The one-lane bridge at Kaeo is still on the dwindling list for upgrading. Photo / Michael Cunningham
Three of the 10 bridges that the National-led government promised to two-lane in the 2015 by-election cannot or should not be built, and there are no firm plans for three more, according to NZ Transport Agency documents. NZTA has found no economic or safety reasons to build three of the bridges, while environmental reasons outweigh any benefits.
The New Orleans Pelicans have two supremely talented NBA players on the roster in Anthony Davis and DeMarcus Cousins. In the coming days much will be written on how teams with such talent should, or always have, made the playoffs. Our own Oleh Kosel has been teasing this work in recent podcasts. Whoever you ask rates Davis and Cousins highly. Sports Illustrated’s Top 100 puts AD at 8th overall and Cousins at 23rd. ESPN’s NBA Rank is even more optimistic with Davis at 6th and Boogie at 17th.
Solomon Hill ranked second on the New Orleans Pelicans last year with 2,374 minutes played. He was tasked as the defensive stopper, drawing the opposition’s most threatening wing scorer. He performed as well as can be reasonably expected in this role. Superstars are going to score points, but wings like Kevin Durant and Kawhi Leonard scored fewer points less efficiently against the Pelicans than their season-long averages.
Muck Rack makes it simple to find people, tweets, or articles that mention any name, keyword, company, hashtag etc. We've compiled this guide to help you make the most of your search.
Selecting a term
Start searching tweets, articles from media outlets, articles mentioned in tweets, journalists'
names, titles and bios with some suggested searches:
Companies or Topics (e.g. iPhone, Microsoft)
Phrases (e.g. "cloud computing") — use quotes to keep the terms together
Twitter handles (e.g. @username) — returns those who have mentioned or replied to
Names (e.g. "David Pogue")
Hashtags (e.g. #sxsw, #london2012)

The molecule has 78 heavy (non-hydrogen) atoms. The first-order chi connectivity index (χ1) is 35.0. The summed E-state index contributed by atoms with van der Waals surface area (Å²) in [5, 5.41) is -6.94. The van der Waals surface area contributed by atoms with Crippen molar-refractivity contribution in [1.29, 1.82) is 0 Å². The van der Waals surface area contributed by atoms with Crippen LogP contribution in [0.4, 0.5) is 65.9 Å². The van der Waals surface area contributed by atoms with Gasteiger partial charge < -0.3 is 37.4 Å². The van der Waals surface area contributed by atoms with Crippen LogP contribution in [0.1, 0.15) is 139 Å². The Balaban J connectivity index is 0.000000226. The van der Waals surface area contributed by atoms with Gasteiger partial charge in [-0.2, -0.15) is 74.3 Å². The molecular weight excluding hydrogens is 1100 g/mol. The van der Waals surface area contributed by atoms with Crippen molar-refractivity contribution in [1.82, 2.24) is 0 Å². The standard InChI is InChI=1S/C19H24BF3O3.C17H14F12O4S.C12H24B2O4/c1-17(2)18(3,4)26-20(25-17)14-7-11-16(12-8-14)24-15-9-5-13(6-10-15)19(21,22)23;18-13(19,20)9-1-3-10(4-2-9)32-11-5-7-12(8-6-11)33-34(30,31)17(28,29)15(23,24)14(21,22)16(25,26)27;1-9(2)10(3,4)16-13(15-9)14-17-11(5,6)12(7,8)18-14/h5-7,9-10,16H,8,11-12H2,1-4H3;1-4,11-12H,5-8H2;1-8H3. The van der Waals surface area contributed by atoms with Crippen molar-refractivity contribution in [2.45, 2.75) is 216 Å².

Bio details (e.g. vegan, Olympics, father)
Muck Rack's Advanced Search allows for many boolean operators.
Find results that mention multiple specified terms, use AND or
+. For example, ensure each result contains both Elon Musk and Mark Zuckerberg by
searching Obama AND Romney or Obama + Romney.
Use the operators OR or , to broaden your search when you'd like either of
multiple terms to appear in results. (This is the default behavior of our search when no operators
are used.) For example, search for democrat OR republican to find results that refer to
Democrats and/or Republicans.
Use NOT or - to subtract results from your search. For
example, searching Disney will yield results about the Walt Disney Company as well as Walt Disney
World Resort. To exclude mentions of Disney World, search for Disney -World or Disney
When using one of these operators with a phrase, enclose it in quotation marks. For example, you can
find results about smartphones excluding Apple's iPhone 4S by searching smartphone -"iPhone
Exact case matching or punctuation
If you're searching for a brand name or keyword that relies on specific punctuation marks or capitalization, you can
find results that match your exact query by adding matchcase: before the keyword you're searching for, like matchcase:E*TRADE .
Use parentheses to separate multiple
boolean phrases. For example, to find journalists talking about having fun in Disney World or
Disneyland, search for ("disney world" OR disneyland) AND fun.
An asterisk can be used to search for any variation of a root word truncated by the asterisk. For example, searching for admin* will return results for administrator, administration, administer, administered, etc.
A near operator is an AND operator where you can control the distance between the words. You can vary the distance the near operation uses by adding a forward slash and number (between 0-99) such as strawberries NEAR/10 "whipped cream", which means the strawberries must exist within 10 words of "whipped cream".